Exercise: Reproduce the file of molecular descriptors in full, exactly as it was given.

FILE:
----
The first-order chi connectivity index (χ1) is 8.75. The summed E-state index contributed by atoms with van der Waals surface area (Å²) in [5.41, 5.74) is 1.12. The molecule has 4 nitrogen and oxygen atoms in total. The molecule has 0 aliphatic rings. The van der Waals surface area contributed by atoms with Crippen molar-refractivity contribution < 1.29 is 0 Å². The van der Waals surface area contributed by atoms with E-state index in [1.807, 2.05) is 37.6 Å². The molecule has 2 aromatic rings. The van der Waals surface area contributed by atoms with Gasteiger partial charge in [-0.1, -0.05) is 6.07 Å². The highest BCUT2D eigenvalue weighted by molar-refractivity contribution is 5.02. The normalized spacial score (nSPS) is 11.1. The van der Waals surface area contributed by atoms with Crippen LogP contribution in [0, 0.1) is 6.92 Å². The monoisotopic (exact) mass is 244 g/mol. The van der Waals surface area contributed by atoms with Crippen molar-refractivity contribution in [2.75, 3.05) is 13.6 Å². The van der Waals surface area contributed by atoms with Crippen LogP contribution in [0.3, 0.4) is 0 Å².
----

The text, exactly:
The first-order chi connectivity index (χ1) is 8.75. The summed E-state index contributed by atoms with van der Waals surface area (Å²) in [5.41, 5.74) is 1.12. The molecule has 4 nitrogen and oxygen atoms in total. The molecule has 0 aliphatic rings. The van der Waals surface area contributed by atoms with Crippen molar-refractivity contribution < 1.29 is 0 Å². The van der Waals surface area contributed by atoms with E-state index in [1.807, 2.05) is 37.6 Å². The molecule has 2 aromatic rings. The van der Waals surface area contributed by atoms with Gasteiger partial charge in [-0.1, -0.05) is 6.07 Å². The highest BCUT2D eigenvalue weighted by molar-refractivity contribution is 5.02. The normalized spacial score (nSPS) is 11.1. The van der Waals surface area contributed by atoms with Crippen LogP contribution in [0, 0.1) is 6.92 Å². The monoisotopic (exact) mass is 244 g/mol. The van der Waals surface area contributed by atoms with Crippen molar-refractivity contribution in [2.75, 3.05) is 13.6 Å². The van der Waals surface area contributed by atoms with Crippen LogP contribution in [0.3, 0.4) is 0 Å².